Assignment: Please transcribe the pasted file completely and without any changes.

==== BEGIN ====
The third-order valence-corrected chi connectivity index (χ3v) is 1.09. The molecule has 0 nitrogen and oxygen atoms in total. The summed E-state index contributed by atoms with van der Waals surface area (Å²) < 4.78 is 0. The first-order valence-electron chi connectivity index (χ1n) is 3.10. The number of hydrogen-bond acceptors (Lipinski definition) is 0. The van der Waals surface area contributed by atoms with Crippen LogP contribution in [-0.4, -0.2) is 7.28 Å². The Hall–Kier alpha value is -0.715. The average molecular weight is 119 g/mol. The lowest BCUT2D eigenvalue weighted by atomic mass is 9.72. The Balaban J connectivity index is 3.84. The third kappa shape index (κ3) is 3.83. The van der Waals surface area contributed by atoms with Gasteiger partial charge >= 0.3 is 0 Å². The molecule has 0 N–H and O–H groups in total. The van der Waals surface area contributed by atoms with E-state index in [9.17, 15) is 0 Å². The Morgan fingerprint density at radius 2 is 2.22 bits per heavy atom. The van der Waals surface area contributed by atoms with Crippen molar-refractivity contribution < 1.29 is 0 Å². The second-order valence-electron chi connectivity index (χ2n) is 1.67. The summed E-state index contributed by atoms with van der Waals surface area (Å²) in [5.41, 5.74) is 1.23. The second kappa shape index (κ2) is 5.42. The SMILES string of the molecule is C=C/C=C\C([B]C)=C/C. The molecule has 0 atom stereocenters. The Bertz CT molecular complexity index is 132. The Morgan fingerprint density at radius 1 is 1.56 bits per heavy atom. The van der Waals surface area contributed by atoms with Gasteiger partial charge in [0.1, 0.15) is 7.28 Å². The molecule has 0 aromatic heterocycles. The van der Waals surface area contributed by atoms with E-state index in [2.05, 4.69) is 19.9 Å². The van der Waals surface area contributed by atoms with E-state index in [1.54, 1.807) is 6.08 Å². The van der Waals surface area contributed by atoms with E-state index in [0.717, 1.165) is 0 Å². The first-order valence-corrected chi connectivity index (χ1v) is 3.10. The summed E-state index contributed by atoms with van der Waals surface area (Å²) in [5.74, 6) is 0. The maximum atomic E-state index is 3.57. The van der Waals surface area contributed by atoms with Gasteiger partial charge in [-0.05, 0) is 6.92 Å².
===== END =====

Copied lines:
The third-order valence-corrected chi connectivity index (χ3v) is 1.09. The molecule has 0 nitrogen and oxygen atoms in total. The summed E-state index contributed by atoms with van der Waals surface area (Å²) < 4.78 is 0. The first-order valence-electron chi connectivity index (χ1n) is 3.10. The number of hydrogen-bond acceptors (Lipinski definition) is 0. The van der Waals surface area contributed by atoms with Crippen LogP contribution in [-0.4, -0.2) is 7.28 Å². The Hall–Kier alpha value is -0.715. The average molecular weight is 119 g/mol. The lowest BCUT2D eigenvalue weighted by atomic mass is 9.72. The Balaban J connectivity index is 3.84. The third kappa shape index (κ3) is 3.83. The van der Waals surface area contributed by atoms with Gasteiger partial charge >= 0.3 is 0 Å². The molecule has 0 N–H and O–H groups in total. The van der Waals surface area contributed by atoms with E-state index in [9.17, 15) is 0 Å². The Morgan fingerprint density at radius 2 is 2.22 bits per heavy atom. The van der Waals surface area contributed by atoms with Crippen molar-refractivity contribution < 1.29 is 0 Å². The second-order valence-electron chi connectivity index (χ2n) is 1.67. The summed E-state index contributed by atoms with van der Waals surface area (Å²) in [5.41, 5.74) is 1.23. The second kappa shape index (κ2) is 5.42. The SMILES string of the molecule is C=C/C=C\C([B]C)=C/C. The molecule has 0 atom stereocenters. The Bertz CT molecular complexity index is 132. The Morgan fingerprint density at radius 1 is 1.56 bits per heavy atom. The van der Waals surface area contributed by atoms with Gasteiger partial charge in [0.1, 0.15) is 7.28 Å². The molecule has 0 aromatic heterocycles. The van der Waals surface area contributed by atoms with E-state index in [2.05, 4.69) is 19.9 Å². The van der Waals surface area contributed by atoms with E-state index in [1.54, 1.807) is 6.08 Å². The van der Waals surface area contributed by atoms with E-state index in [0.717, 1.165) is 0 Å². The first-order valence-corrected chi connectivity index (χ1v) is 3.10. The summed E-state index contributed by atoms with van der Waals surface area (Å²) in [5.74, 6) is 0. The maximum atomic E-state index is 3.57. The van der Waals surface area contributed by atoms with Gasteiger partial charge in [-0.05, 0) is 6.92 Å².